The terms "developing" and "developed" are certainly problematic.  But so too are just about any such terminologies.  "Fat" and "lean" have their own host of problems.  But the unmistakable issue is that the world is much more diverse and harder to characterize than a century ago.

 

My vote would be a scale of corruption.  Or a measure of the disparity of income between the richest and poorest in the country, or perhaps a measure of the wealth/poverty concentration. 

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Joanne Wegener's curator insight, March 7, 2014 5:03 AM

Fat or Lean - what sort of world do we live in

An interesting discussion on the way we perceive and label the world.

Ma. Caridad Benitez's curator insight, March 11, 2014 10:15 AM

Hoy en día poca claridad de dónde exactamente queda y quiénes son? 

Seth Dixon's curator insight, March 13, 2014 10:46 AM

UPDATE: this article (from the Atlantic) on the exact same concept would supplement the NY Times article nicely.  

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Who are the 1 percent? Two new views

Who are the 1 percent? Two new views | Sustainability Science | Scoop.it
Nobel Prize -winning economist Robert M. Solow has leveled a blast at a recent attempt by Harvard economist N. Gregory Mankiw to explain rising income inequality and the primacy of the 1% in the U.S. as the result of "just desserts" going to the talented people making important economic contributions to society.
PIRatE Lab's insight:

While we certainly need innovation to tackle our vexing sustainability crises, the "one percent" are certainly more often a hinderance rather than a assistance in these matters.  At least in my opinion.  I do not find many "one percenters" or five or ten percenters for that matter in the cue to assist with new technological innovations that can bolster sustainability.  But I do find many of them on the status quo tip, arguing against technological or policy innovations to bolster sustainability.  Be it wealthy mining heiresses in Australia or fossil fuel advocating industrialists, most are actively seeking to hinder or reverse gains in environmental protection and social justice.  Unfortunately I concur that most of the ultra rich are indeed more Jamie Dimond and less Steve Jobs.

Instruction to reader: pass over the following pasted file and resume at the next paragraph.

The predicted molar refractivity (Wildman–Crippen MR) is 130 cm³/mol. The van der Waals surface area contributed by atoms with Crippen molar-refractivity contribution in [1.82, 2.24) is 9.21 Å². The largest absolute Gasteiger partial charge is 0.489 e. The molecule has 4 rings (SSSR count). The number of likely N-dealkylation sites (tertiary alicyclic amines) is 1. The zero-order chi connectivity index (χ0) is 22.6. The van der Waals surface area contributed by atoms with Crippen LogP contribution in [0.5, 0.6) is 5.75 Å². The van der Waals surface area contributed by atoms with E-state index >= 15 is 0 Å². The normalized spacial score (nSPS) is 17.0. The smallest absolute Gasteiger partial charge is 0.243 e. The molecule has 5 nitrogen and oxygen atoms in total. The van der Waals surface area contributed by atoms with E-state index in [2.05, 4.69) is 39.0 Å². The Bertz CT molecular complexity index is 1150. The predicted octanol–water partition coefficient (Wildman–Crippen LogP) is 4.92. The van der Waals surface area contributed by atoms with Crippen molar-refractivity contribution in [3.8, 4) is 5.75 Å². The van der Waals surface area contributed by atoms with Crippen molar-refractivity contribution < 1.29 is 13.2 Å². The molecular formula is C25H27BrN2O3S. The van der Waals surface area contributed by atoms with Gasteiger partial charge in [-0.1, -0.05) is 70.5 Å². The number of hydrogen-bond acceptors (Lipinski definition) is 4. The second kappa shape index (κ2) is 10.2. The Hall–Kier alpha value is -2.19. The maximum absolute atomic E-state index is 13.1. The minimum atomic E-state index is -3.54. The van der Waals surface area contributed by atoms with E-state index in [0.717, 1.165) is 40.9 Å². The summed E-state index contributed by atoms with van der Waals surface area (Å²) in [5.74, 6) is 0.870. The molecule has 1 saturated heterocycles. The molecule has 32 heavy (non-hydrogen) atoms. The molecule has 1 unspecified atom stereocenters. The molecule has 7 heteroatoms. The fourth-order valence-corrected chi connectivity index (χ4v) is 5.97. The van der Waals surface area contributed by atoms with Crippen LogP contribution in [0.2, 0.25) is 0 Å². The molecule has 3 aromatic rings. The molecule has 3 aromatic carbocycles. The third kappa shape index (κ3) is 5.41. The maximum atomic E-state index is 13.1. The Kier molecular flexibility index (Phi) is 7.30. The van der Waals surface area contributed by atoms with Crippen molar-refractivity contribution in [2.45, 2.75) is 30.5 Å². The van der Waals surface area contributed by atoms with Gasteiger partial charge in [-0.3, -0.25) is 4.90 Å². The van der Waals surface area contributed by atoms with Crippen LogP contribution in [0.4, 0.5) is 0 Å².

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Wealthy Businessman Compares Treatment Of The Rich To The Holocaust

Wealthy Businessman Compares Treatment Of The Rich To The Holocaust | Sustainability Science | Scoop.it
Venture capitalist Thomas Perkins wrote a letter to the editors at the Wall Street Journal, comparing the plight of the rich to the Holocaust, called "Progressive Kristallnacht Coming?"... and the WSJ published it.

Via pdeppisch
PIRatE Lab's insight:

Unbelievable.  Achieving sustainability is not possible when such a small majority control such a vast proportion of the overall wealth in our country/world.  And it certainly isn't possible when efforts such as those to return taxation rates to what they were for many decades is equated to the Holocaust.  

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Trading up from poverty

Trading up from poverty | Sustainability Science | Scoop.it
WASHINGTON, DC – A long-held tenet of international-trade theory is that, in the long run, increased trade correlates with faster GDP growth.
PIRatE Lab's insight:

I understand all of the macroeconomic arguments, but am still not convinced that the World Bank is the best engine for economic development out there.  Globalization has (from my perspective and the studies I have examined) been quite wrenching and harmful in terms of local, traditional communities/cultures and in terms of overall environmental quality.  I like the fact the World Bank seems more focused on the lower 40% of the world's population (measured by income), but somehow I am not sure they will be particularly successful.

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2013's Best Performing American Cities

2013's Best Performing American Cities | Sustainability Science | Scoop.it
New rankings from the Milken Institute show just how diverse our tech economy has become.

To the casual observer, the narratives of economic growth in American cities seem fairly obvious: the Sunbelt is adding people, the Rustbelt is failing, and big cities like New York, Chicago, Boston and D.C. are coming back. But the reality is far more complicated once you start adding real-world statistics into the picture.

Each year, the Milken Institute’s "Best Performing Cities" index injects some much-needed clarity into the debates surrounding metro growth and decline. An "outcomes-based" ranking, the report takes into account both short and long-term growth in job numbers, wages and salary, and the concentration and size of high-tech industries — an increasingly important part of success in today’s knowledge-driven economy.

The result is a data-driven look at economic growth in America's 200 largest metropolitan areas.


Via Lauren Moss